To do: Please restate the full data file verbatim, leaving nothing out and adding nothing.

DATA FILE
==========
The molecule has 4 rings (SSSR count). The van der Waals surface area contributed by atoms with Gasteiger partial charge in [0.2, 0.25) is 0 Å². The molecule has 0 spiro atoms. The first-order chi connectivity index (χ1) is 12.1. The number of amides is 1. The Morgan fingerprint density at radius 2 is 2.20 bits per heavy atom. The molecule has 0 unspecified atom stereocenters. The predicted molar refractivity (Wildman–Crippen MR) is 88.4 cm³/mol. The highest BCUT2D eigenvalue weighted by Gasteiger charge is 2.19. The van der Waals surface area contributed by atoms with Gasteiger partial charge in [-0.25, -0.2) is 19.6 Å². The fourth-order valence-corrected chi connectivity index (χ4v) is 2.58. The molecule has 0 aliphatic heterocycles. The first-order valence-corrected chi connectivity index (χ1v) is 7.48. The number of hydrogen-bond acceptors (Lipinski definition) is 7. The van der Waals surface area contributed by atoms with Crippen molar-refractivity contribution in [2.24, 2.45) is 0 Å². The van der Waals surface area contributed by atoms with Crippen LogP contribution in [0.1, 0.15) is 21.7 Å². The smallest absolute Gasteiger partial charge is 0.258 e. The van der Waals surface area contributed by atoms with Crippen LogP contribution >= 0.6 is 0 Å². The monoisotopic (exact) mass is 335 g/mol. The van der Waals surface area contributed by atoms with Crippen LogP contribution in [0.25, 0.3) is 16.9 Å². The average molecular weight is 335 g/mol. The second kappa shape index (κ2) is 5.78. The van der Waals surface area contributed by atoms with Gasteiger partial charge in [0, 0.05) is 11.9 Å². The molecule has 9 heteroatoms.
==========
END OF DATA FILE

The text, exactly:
The molecule has 4 rings (SSSR count). The van der Waals surface area contributed by atoms with Gasteiger partial charge in [0.2, 0.25) is 0 Å². The molecule has 0 spiro atoms. The first-order chi connectivity index (χ1) is 12.1. The number of amides is 1. The Morgan fingerprint density at radius 2 is 2.20 bits per heavy atom. The molecule has 0 unspecified atom stereocenters. The predicted molar refractivity (Wildman–Crippen MR) is 88.4 cm³/mol. The highest BCUT2D eigenvalue weighted by Gasteiger charge is 2.19. The van der Waals surface area contributed by atoms with Gasteiger partial charge in [-0.25, -0.2) is 19.6 Å². The fourth-order valence-corrected chi connectivity index (χ4v) is 2.58. The molecule has 0 aliphatic heterocycles. The first-order valence-corrected chi connectivity index (χ1v) is 7.48. The number of hydrogen-bond acceptors (Lipinski definition) is 7. The van der Waals surface area contributed by atoms with Crippen molar-refractivity contribution in [2.24, 2.45) is 0 Å². The van der Waals surface area contributed by atoms with Crippen LogP contribution in [0.1, 0.15) is 21.7 Å². The smallest absolute Gasteiger partial charge is 0.258 e. The van der Waals surface area contributed by atoms with Crippen LogP contribution >= 0.6 is 0 Å². The monoisotopic (exact) mass is 335 g/mol. The van der Waals surface area contributed by atoms with Crippen LogP contribution in [0.25, 0.3) is 16.9 Å². The average molecular weight is 335 g/mol. The second kappa shape index (κ2) is 5.78. The van der Waals surface area contributed by atoms with Gasteiger partial charge in [0, 0.05) is 11.9 Å². The molecule has 9 heteroatoms.